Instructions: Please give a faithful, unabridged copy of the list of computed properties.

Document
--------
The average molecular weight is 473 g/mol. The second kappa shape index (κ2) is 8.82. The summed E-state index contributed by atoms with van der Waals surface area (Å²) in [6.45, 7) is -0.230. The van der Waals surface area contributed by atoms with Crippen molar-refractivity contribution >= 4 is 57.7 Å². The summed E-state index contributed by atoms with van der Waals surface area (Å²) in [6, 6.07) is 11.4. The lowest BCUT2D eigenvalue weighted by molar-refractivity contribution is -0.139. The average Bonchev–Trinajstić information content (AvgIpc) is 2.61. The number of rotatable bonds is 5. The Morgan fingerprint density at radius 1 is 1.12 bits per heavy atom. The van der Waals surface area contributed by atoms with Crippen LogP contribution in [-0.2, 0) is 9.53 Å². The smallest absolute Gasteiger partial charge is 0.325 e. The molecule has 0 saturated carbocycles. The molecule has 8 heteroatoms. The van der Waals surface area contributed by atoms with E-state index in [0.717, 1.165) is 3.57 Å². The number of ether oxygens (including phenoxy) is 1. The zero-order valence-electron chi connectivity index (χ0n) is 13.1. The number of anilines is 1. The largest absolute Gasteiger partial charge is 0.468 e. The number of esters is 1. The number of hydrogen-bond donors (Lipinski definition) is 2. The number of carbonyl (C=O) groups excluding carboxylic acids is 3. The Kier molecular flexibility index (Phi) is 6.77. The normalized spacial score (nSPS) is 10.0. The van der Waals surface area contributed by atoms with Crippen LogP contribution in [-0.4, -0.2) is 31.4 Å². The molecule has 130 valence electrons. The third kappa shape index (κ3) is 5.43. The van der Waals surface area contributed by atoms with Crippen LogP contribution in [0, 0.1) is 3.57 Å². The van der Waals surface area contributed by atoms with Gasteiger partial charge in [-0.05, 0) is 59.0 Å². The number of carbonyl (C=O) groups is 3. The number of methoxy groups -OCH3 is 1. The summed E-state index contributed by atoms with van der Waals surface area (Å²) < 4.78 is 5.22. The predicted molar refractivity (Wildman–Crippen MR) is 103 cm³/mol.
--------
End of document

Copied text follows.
The average molecular weight is 473 g/mol. The second kappa shape index (κ2) is 8.82. The summed E-state index contributed by atoms with van der Waals surface area (Å²) in [6.45, 7) is -0.230. The van der Waals surface area contributed by atoms with Crippen molar-refractivity contribution >= 4 is 57.7 Å². The summed E-state index contributed by atoms with van der Waals surface area (Å²) in [6, 6.07) is 11.4. The lowest BCUT2D eigenvalue weighted by molar-refractivity contribution is -0.139. The average Bonchev–Trinajstić information content (AvgIpc) is 2.61. The number of rotatable bonds is 5. The Morgan fingerprint density at radius 1 is 1.12 bits per heavy atom. The van der Waals surface area contributed by atoms with Crippen LogP contribution in [-0.2, 0) is 9.53 Å². The smallest absolute Gasteiger partial charge is 0.325 e. The molecule has 0 saturated carbocycles. The molecule has 8 heteroatoms. The van der Waals surface area contributed by atoms with E-state index in [0.717, 1.165) is 3.57 Å². The number of ether oxygens (including phenoxy) is 1. The zero-order valence-electron chi connectivity index (χ0n) is 13.1. The number of anilines is 1. The largest absolute Gasteiger partial charge is 0.468 e. The number of esters is 1. The number of hydrogen-bond donors (Lipinski definition) is 2. The number of carbonyl (C=O) groups excluding carboxylic acids is 3. The Kier molecular flexibility index (Phi) is 6.77. The normalized spacial score (nSPS) is 10.0. The van der Waals surface area contributed by atoms with Crippen LogP contribution in [-0.4, -0.2) is 31.4 Å². The molecule has 130 valence electrons. The third kappa shape index (κ3) is 5.43. The van der Waals surface area contributed by atoms with Crippen LogP contribution in [0, 0.1) is 3.57 Å². The van der Waals surface area contributed by atoms with Gasteiger partial charge in [-0.05, 0) is 59.0 Å². The number of carbonyl (C=O) groups is 3. The number of methoxy groups -OCH3 is 1. The summed E-state index contributed by atoms with van der Waals surface area (Å²) < 4.78 is 5.22. The predicted molar refractivity (Wildman–Crippen MR) is 103 cm³/mol.